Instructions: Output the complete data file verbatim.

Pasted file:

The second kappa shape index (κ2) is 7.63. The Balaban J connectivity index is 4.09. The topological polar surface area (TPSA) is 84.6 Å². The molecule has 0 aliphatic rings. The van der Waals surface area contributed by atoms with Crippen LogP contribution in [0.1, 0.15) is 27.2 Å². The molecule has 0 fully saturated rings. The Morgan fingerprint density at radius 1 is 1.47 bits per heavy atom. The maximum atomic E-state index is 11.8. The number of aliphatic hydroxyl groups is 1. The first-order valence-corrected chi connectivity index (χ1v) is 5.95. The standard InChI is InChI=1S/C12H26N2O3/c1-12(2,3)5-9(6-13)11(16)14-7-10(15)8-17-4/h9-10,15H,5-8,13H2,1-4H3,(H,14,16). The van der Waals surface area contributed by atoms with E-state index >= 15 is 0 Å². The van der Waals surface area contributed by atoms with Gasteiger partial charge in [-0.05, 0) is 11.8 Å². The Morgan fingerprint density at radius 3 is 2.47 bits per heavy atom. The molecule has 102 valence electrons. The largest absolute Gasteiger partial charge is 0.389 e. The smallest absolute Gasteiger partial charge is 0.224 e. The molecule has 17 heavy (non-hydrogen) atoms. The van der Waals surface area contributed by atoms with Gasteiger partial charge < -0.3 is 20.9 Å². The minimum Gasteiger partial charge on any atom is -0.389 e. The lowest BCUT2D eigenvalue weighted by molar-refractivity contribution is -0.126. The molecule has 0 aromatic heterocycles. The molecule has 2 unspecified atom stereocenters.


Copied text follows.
The second kappa shape index (κ2) is 7.63. The Balaban J connectivity index is 4.09. The topological polar surface area (TPSA) is 84.6 Å². The molecule has 0 aliphatic rings. The van der Waals surface area contributed by atoms with Crippen LogP contribution in [0.1, 0.15) is 27.2 Å². The molecule has 0 fully saturated rings. The Morgan fingerprint density at radius 1 is 1.47 bits per heavy atom. The maximum atomic E-state index is 11.8. The number of aliphatic hydroxyl groups is 1. The first-order valence-corrected chi connectivity index (χ1v) is 5.95. The standard InChI is InChI=1S/C12H26N2O3/c1-12(2,3)5-9(6-13)11(16)14-7-10(15)8-17-4/h9-10,15H,5-8,13H2,1-4H3,(H,14,16). The van der Waals surface area contributed by atoms with E-state index >= 15 is 0 Å². The van der Waals surface area contributed by atoms with Gasteiger partial charge in [-0.05, 0) is 11.8 Å². The Morgan fingerprint density at radius 3 is 2.47 bits per heavy atom. The molecule has 102 valence electrons. The largest absolute Gasteiger partial charge is 0.389 e. The smallest absolute Gasteiger partial charge is 0.224 e. The molecule has 17 heavy (non-hydrogen) atoms. The van der Waals surface area contributed by atoms with Gasteiger partial charge < -0.3 is 20.9 Å². The minimum Gasteiger partial charge on any atom is -0.389 e. The lowest BCUT2D eigenvalue weighted by molar-refractivity contribution is -0.126. The molecule has 0 aromatic heterocycles. The molecule has 2 unspecified atom stereocenters.